At that hearing, farmers and elevator operators repeated their complaints and suggestions. Terrence Duffy, executive chairman of CME Group, which owns the Chicago Board of Trade and the Chicago Mercantile Exchange, testified that his exchanges intend to rewrite some contracts in an effort to increase convergence between futures and cash prices. But he said that suggestions that the index should be subject to higher margin requirements would only “drive users away from transparent, regulated futures markets into opaque, unregulated over-the-counter markets.”
At a Senate Homeland Security and Governmental Affairs Committee hearing on May 20, Michael Masters, a managing member and portfolio manager for Masters Capital Management, said that speculation in the commodity futures markets by pension funds and other institutional investors is driving up energy and food prices. The problem is so severe, he said, Congress should ban pension funds from making such investments and take other actions to clean up the futures markets. Masters said that in the last five years commodities prices have increased faster than demand and that the increase can be explained by corporate and government pension funds, sovereign wealth funds, university endowments, and other institutional investors seeking better returns during a bear market in stocks. By rolling these contracts over repeatedly, Masters said, speculators have “stockpiled” oil and agricultural commodities, keeping prices high. “Index speculators’ trading strategies amount to virtual hoarding via the commodities futures markets,” he said. “Institutional investors are buying up essential items that exist in limited quantities for the sole purpose of reaping speculative profits.”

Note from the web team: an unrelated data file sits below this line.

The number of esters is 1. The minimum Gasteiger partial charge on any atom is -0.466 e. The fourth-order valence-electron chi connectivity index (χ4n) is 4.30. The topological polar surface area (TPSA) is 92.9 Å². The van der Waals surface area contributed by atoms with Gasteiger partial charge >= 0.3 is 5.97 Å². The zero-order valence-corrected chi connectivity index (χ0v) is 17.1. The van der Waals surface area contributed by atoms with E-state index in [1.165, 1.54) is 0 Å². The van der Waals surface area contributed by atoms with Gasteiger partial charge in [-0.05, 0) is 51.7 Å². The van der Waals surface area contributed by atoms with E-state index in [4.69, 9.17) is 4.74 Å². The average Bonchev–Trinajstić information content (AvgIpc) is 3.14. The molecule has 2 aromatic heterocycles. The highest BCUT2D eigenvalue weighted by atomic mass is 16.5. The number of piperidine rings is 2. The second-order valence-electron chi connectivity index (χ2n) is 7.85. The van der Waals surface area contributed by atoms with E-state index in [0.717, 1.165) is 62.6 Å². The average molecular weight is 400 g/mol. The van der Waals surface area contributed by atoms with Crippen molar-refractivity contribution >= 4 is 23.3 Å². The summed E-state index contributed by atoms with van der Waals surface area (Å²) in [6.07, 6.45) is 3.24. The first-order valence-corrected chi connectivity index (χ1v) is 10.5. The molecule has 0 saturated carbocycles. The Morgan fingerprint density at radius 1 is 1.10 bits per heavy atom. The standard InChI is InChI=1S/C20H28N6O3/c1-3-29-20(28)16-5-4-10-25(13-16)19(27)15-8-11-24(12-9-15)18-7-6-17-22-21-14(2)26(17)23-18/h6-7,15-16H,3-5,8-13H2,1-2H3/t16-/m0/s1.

Sen. Susan Collins, R-Maine, the ranking member of the Homeland Security and Governmental Affairs Committee, said she found Masters’s arguments “compelling” but added, “We want retirees to have a good standard of living,” and allowing pension funds to invest in commodities may be part of that process. Masters countered that pension funds could buy Treasury securities and stocks to address their concerns. “They don’t need to buy [food] inventories,” he insisted.
The most serious underlying issue may be credit: its availability to elevator operators and farmers and their fears that if they borrow money based on inaccurate prices they may be endangering their long-term operations. Hearing that concern, the commission has agreed to work with the Federal Reserve Banks in Chicago and Kansas City and the Farm Credit Administration to establish a better understanding of the financing issues that all market participants face in this era of high prices.
The National Farmers Union, the National Grain and Feed Association, and farm-state lawmakers all said that the CFTC’s June 3 announcement was a first step in addressing the issues. But American farmers and elevator operators may have to accept that the high prices they have sought for years have also brought them into a world of higher risk and higher finance.
Diana Klemme, a licensed futures broker for the Grain Service Corp. in Atlanta, said she favors more transparency in the commodities markets but noted that the entire agriculture sector will have to adjust to the fact that investors want to own commodities. “The world is changing,” Klemme said. “There is extreme interest not just here but abroad in owning commodities as an asset class. If [investors] want to own commodities, they’ll own them.”
The author is a special correspondent with CongressDaily. He can be reached at firstname.lastname@example.org.
This article appears in the June 7, 2008, edition of National Journal Magazine.